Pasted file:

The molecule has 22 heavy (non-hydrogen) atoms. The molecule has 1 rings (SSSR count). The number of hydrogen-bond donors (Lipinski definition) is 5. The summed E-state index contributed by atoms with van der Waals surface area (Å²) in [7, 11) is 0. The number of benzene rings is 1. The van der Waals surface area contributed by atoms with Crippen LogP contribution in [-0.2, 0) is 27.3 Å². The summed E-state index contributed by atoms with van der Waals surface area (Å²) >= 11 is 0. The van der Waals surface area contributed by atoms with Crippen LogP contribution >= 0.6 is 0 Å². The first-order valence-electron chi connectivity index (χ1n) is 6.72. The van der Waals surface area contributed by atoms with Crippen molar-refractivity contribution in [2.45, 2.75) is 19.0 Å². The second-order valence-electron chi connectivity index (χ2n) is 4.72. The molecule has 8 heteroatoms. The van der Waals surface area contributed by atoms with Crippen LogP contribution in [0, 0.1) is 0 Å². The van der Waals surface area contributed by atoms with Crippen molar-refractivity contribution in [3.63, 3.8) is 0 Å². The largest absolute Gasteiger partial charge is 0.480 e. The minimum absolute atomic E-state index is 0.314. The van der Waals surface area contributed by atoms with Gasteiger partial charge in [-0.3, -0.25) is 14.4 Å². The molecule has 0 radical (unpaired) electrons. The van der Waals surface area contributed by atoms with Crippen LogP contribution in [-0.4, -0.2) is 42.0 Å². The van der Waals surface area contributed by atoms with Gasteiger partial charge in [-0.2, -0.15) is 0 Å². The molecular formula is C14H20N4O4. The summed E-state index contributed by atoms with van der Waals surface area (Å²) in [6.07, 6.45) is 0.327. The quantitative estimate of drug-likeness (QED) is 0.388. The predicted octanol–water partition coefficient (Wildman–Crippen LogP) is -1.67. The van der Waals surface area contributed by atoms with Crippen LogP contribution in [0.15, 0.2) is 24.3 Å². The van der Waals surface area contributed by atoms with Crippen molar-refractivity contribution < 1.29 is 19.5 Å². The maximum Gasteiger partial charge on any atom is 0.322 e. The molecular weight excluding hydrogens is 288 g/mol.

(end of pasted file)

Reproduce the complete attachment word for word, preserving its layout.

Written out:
The molecule has 22 heavy (non-hydrogen) atoms. The molecule has 1 rings (SSSR count). The number of hydrogen-bond donors (Lipinski definition) is 5. The summed E-state index contributed by atoms with van der Waals surface area (Å²) in [7, 11) is 0. The number of benzene rings is 1. The van der Waals surface area contributed by atoms with Crippen LogP contribution in [-0.2, 0) is 27.3 Å². The summed E-state index contributed by atoms with van der Waals surface area (Å²) >= 11 is 0. The van der Waals surface area contributed by atoms with Crippen LogP contribution >= 0.6 is 0 Å². The first-order valence-electron chi connectivity index (χ1n) is 6.72. The van der Waals surface area contributed by atoms with Crippen molar-refractivity contribution in [2.45, 2.75) is 19.0 Å². The second-order valence-electron chi connectivity index (χ2n) is 4.72. The molecule has 8 heteroatoms. The van der Waals surface area contributed by atoms with Crippen LogP contribution in [0, 0.1) is 0 Å². The van der Waals surface area contributed by atoms with Crippen molar-refractivity contribution in [3.63, 3.8) is 0 Å². The largest absolute Gasteiger partial charge is 0.480 e. The minimum absolute atomic E-state index is 0.314. The van der Waals surface area contributed by atoms with Gasteiger partial charge in [-0.3, -0.25) is 14.4 Å². The molecule has 0 radical (unpaired) electrons. The van der Waals surface area contributed by atoms with Crippen LogP contribution in [-0.4, -0.2) is 42.0 Å². The van der Waals surface area contributed by atoms with Gasteiger partial charge in [-0.2, -0.15) is 0 Å². The molecular formula is C14H20N4O4. The summed E-state index contributed by atoms with van der Waals surface area (Å²) in [6.07, 6.45) is 0.327. The quantitative estimate of drug-likeness (QED) is 0.388. The predicted octanol–water partition coefficient (Wildman–Crippen LogP) is -1.67. The van der Waals surface area contributed by atoms with Crippen LogP contribution in [0.15, 0.2) is 24.3 Å². The van der Waals surface area contributed by atoms with Crippen molar-refractivity contribution < 1.29 is 19.5 Å². The maximum Gasteiger partial charge on any atom is 0.322 e. The molecular weight excluding hydrogens is 288 g/mol.